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  • Writer's pictureMichelle Weir (Local Democracy Reporter)

Councillors hear update on council’s emergency planning procedures in event of civic emergency

Mid and East Antrim Borough Council sign

Leisure centres in Mid and East Antrim will be opened to residents during a civic emergency, councillors have been told.

The borough council’s Neighbourhoods and Communities Committee was given an update on the local authority’s emergency planning procedures at a meeting on Tuesday evening.

The committee heard community centres would also be made available. An emergency situation may involve a major road or rail incident or security alert, cyber attack causing “serious” disruption to council services or as the result of severe weather, for example.

It is the role of the council to make buildings available as community assistance centres for people who may have to leave their homes temporarily. The local authority may be asked to open these buildings by the PSNI.

Anne Hardy, corporate and community resilience officer, told the meeting the borough’s leisure centres would be the “first port of call” for residents displaced during an incident.

“With a range agencies involved, co-ordination is critical,” the officer said. She also underlined the importance of being aware of the “sensitivities of an emergency situation to the people involved” and stressed that “being prepared is key”.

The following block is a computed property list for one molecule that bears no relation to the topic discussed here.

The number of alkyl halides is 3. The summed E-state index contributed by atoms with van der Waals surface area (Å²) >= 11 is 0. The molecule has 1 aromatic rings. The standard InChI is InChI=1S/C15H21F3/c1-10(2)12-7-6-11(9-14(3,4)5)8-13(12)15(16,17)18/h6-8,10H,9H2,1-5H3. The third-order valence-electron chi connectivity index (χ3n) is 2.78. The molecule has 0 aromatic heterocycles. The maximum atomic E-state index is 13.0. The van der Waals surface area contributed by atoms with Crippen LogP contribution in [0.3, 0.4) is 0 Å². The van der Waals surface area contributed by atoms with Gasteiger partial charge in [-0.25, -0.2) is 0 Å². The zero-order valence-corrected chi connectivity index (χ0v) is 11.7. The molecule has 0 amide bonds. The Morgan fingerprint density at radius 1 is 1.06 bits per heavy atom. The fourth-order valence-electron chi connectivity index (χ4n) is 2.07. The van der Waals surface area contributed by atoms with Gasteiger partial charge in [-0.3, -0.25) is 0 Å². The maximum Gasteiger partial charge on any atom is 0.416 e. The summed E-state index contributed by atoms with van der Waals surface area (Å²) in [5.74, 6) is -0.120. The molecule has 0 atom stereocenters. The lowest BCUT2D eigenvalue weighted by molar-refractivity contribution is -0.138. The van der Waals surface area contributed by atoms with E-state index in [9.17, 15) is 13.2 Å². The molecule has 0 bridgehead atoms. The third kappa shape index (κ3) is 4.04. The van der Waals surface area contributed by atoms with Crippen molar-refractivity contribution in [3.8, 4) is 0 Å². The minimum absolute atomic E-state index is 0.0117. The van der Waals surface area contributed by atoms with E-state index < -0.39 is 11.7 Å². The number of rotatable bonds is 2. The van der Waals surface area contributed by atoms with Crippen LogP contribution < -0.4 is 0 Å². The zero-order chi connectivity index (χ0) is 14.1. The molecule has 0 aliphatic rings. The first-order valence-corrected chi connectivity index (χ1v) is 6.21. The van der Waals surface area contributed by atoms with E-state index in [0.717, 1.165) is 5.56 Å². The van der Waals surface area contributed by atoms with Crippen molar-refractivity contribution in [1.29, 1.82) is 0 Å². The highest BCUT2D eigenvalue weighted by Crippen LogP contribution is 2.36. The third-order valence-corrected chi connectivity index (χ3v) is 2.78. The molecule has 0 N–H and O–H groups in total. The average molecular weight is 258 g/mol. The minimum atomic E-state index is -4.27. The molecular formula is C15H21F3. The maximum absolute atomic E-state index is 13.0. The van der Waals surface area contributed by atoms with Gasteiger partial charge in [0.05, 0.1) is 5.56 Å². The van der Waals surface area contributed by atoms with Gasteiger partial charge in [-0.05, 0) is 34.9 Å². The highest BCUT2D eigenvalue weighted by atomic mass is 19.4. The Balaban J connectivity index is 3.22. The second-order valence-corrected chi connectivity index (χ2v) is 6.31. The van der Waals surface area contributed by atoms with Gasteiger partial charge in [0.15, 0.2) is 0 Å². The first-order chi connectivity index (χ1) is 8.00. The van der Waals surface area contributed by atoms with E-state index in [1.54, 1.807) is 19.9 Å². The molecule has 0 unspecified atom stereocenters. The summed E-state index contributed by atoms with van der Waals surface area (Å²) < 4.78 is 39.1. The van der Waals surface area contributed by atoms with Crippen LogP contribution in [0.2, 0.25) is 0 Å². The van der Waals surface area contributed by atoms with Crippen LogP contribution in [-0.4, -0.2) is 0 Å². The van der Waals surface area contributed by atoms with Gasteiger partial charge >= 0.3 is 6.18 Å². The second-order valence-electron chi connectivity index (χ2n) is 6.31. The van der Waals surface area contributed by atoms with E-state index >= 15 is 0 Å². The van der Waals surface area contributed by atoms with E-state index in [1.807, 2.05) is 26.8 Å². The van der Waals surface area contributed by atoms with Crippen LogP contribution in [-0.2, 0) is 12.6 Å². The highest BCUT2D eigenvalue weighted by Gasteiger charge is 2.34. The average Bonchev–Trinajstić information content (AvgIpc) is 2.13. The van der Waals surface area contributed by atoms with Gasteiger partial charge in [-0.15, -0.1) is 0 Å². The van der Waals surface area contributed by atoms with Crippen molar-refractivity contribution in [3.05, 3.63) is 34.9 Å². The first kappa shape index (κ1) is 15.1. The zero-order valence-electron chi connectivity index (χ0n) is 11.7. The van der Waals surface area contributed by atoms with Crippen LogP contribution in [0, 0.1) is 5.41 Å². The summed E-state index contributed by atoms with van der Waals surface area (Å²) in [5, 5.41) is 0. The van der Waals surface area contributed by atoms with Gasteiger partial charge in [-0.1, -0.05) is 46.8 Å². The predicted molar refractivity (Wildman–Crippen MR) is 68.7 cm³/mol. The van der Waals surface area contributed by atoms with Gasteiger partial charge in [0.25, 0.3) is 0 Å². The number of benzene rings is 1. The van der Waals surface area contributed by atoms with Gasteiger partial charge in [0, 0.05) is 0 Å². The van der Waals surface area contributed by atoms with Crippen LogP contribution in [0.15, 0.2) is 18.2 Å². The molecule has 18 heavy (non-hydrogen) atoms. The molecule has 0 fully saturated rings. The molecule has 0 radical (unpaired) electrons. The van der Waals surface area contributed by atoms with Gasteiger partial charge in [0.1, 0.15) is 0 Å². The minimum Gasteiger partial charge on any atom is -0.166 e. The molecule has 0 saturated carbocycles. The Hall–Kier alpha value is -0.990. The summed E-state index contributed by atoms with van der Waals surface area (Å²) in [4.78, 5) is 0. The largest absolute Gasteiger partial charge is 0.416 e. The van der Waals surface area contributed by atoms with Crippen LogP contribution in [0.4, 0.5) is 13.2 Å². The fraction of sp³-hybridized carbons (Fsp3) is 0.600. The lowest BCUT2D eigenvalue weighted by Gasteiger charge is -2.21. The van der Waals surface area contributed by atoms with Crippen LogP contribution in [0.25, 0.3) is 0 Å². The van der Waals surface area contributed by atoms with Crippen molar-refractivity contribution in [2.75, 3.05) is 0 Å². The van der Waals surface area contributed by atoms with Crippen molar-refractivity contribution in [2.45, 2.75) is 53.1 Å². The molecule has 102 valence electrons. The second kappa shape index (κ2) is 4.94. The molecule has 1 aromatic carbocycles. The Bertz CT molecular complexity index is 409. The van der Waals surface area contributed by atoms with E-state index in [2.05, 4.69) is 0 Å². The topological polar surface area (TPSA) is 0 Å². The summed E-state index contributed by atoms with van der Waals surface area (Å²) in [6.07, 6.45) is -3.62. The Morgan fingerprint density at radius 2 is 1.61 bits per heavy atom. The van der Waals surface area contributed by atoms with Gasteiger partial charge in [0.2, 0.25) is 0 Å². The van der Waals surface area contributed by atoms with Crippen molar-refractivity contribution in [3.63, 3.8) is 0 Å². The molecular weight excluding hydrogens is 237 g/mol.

“In Mid and East Antrim, there are four groups who implement their own community resilience plan,” she added.

In Ahoghill, Glenravel, Broughshane and Toome Road, Ballymena, Community Resilience Groups  have been working with statutory agencies to reduce the likelihood and impact of flooding.

The council says “where an area has a high risk of flooding or severe weather a Community Resilience Group can make a big difference in a community by being prepared”. Sandbag stores are stocked by Department for Infrastructure (DfI) Rivers or DfI Roads.

Knockagh Ulster Unionist Alderman Andrew Wilson asked if funding is set aside by the council on an annual basis for emergency planning. He also asked if emergency planning would be implemented during Thursday’s public sector strikes.

Patricia Allen, head of public protection, health and well-being, confirmed the council does have a budget for emergency planning which covers “on-call arrangements” for a member of staff to open a building.

She added: “If we declared an emergency, there would be approved funding which could be drawn down.”

Councillors also heard statutory agencies including health trusts, PSNI, ambulance service, DfI Roads and others have been meeting in preparation for Thursday’s public sector strikes (January 18).

The Department for Infrastructure (DfI) is warning of “widespread disruption” to services including gritting, MOTs, driving tests and response to flood emergencies.

DfI says: “If the current weather warnings remain in place, we would advise people to avoid travel, if possible. Where people need to travel, drivers and other road users will need to take particular care on Thursday and Friday given the potential for icy conditions and ongoing disruption to gritting.”


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